Trial begins for Merced County supe accused of inappropriate touching

Merced County Supervisor Rodrigo Espinoza appears in court to face a battery charge on Wednesday, Nov. 28, 2019.
Merced County Supervisor Rodrigo Espinoza appears in court to face a battery charge on Wednesday, Nov. 28, 2019.

The woman who accused Merced County Supervisor Rodrigo Espinoza of unwanted touching told a jury Wednesday she felt violated by the person she once thought of as a mentor.

Charged with battery, Espinoza’s trial began in Merced County Superior Court before Judge Steven K. Slocum.

A jury of eight men and four women heard Espinoza’s accuser describe an uncomfortable meeting with the elected official on April 27.

The Sun-Star’s policy is to not identify victims of alleged sexual assault or harassment.

The accuser said Espinoza came to her Merced office at her request. She wanted to discuss potential funding that advocates had identified for a health care program, she testified.

As soon as Espinoza arrived, he began to make advances at her, she testified, sometimes holding back tears while on the stand.

He attempted to kiss her, she said. Once they sat in front of a computer, he pulled a chair beside her with his legs straddling her side.

“What are you doing? I don’t play like this,” she said, recounting what she said to Espinoza. “I’m a mother. I’m a wife. I’ve been married 24 years.”

“This is a person I looked up to,” she said. “This is a person that at one time was like a mentor.”

After he put his arm around her, clutching her waist, she stood up and walked away from him, she testified.

The elected official was abusing his power, Natalia Enero, the deputy district attorney prosecuting the case, said during opening statements Wednesday.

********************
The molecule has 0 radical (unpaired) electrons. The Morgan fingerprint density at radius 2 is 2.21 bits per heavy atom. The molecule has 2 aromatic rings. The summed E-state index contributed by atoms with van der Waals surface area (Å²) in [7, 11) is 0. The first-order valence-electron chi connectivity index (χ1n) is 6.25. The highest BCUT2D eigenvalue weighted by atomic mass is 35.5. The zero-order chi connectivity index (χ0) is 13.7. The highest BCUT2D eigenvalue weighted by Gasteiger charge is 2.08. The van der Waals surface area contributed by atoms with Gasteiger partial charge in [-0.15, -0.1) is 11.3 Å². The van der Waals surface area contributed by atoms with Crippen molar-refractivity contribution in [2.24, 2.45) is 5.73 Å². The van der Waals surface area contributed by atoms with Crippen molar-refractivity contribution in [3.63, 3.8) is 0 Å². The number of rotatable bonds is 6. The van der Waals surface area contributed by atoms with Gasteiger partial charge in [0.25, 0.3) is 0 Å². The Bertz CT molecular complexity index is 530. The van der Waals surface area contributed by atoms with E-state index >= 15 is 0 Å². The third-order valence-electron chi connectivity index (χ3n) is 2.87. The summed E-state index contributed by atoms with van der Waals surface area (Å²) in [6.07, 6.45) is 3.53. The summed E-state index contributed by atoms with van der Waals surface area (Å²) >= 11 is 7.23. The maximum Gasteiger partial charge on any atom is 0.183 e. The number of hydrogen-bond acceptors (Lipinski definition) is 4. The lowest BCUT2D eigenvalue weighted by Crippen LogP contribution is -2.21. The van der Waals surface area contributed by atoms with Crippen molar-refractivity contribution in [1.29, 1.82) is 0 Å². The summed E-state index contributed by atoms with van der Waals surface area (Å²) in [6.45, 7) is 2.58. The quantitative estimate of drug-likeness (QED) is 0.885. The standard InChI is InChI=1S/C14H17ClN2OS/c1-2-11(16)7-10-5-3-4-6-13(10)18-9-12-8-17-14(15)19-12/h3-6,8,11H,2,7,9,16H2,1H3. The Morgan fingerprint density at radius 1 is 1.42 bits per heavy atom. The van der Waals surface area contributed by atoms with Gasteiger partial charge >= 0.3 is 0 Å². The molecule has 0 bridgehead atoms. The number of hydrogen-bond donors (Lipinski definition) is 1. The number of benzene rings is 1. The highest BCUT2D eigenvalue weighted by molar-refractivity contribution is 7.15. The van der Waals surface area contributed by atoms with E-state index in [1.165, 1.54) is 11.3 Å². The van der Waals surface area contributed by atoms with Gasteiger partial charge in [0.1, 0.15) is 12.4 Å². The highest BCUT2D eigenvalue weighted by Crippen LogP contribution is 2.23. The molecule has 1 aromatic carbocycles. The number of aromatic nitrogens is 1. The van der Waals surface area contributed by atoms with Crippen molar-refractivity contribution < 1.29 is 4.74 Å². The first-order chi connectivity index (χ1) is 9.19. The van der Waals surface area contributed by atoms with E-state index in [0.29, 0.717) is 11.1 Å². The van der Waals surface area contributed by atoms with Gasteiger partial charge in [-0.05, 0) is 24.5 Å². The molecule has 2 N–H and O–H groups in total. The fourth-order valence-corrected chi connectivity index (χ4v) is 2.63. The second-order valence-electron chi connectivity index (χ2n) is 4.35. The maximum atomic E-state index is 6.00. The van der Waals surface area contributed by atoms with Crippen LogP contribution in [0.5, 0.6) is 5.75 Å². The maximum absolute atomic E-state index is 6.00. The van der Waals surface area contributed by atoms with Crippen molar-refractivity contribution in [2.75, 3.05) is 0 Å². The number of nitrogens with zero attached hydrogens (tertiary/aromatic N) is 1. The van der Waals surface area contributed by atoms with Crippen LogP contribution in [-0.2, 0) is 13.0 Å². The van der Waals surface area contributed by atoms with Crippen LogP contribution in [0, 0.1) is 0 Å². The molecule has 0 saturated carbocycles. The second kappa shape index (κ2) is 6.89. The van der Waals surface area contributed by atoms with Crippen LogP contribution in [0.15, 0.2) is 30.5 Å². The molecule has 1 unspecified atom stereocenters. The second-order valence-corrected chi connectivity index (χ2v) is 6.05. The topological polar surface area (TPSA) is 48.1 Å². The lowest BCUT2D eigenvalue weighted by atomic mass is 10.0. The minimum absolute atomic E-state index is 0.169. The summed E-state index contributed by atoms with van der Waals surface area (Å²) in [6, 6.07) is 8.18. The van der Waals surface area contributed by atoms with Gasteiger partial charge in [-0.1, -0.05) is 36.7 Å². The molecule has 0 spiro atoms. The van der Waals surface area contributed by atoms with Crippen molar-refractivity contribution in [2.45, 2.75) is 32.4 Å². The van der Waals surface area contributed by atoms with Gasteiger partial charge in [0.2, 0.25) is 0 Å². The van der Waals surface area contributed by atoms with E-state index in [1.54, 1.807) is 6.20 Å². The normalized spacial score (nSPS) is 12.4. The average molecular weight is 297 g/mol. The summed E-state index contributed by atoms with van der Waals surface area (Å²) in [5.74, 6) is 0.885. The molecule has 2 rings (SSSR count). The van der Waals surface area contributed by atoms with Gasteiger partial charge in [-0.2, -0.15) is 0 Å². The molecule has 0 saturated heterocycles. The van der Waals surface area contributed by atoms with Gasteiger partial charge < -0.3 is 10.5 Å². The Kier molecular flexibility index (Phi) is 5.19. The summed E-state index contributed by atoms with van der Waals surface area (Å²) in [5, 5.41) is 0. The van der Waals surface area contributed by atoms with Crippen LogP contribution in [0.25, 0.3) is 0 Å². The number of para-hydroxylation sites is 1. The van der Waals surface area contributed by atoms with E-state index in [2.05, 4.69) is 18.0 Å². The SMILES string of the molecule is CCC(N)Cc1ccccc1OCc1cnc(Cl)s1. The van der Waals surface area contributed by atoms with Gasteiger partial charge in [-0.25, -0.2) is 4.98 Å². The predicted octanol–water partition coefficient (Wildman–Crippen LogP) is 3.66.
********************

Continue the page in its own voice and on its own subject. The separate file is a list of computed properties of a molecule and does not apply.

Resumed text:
“This case is about a man of power taking advantage of a woman asking for help,” she told the jury. “The defendant, Mr. Espinoza, kept touching her after she said ‘no.’ “

The 50-year-old married father and the woman had known each other for more than a decade. She said the encounter was the first time anything like that happened.

The two had worked together on projects over the years, according to testimony, but the woman was never an employee or volunteer for Espinoza.

In a phone call the woman made that was recorded by police without Espinoza’s knowledge, the supervisor told the woman he felt “led on” for years.

Espinoza’s defense attorney, John Garcia, said the woman’s account of the events are convoluted and vague. He also noted the supervisor holds no power over her.

“Mr. Espinoza is not her supervisor, is not her boss, is not her co-worker,” Garcia told the jury. “He doesn’t maintain a position of authority over her.”

Garcia also told the jury he intends to put Espinoza, who maintains his innocence, on the stand.

Espinoza won his seat on the Merced County Board of Supervisors in 2016. Before that, he had been mayor of Livingston since 2010.

The trial continues on Thursday.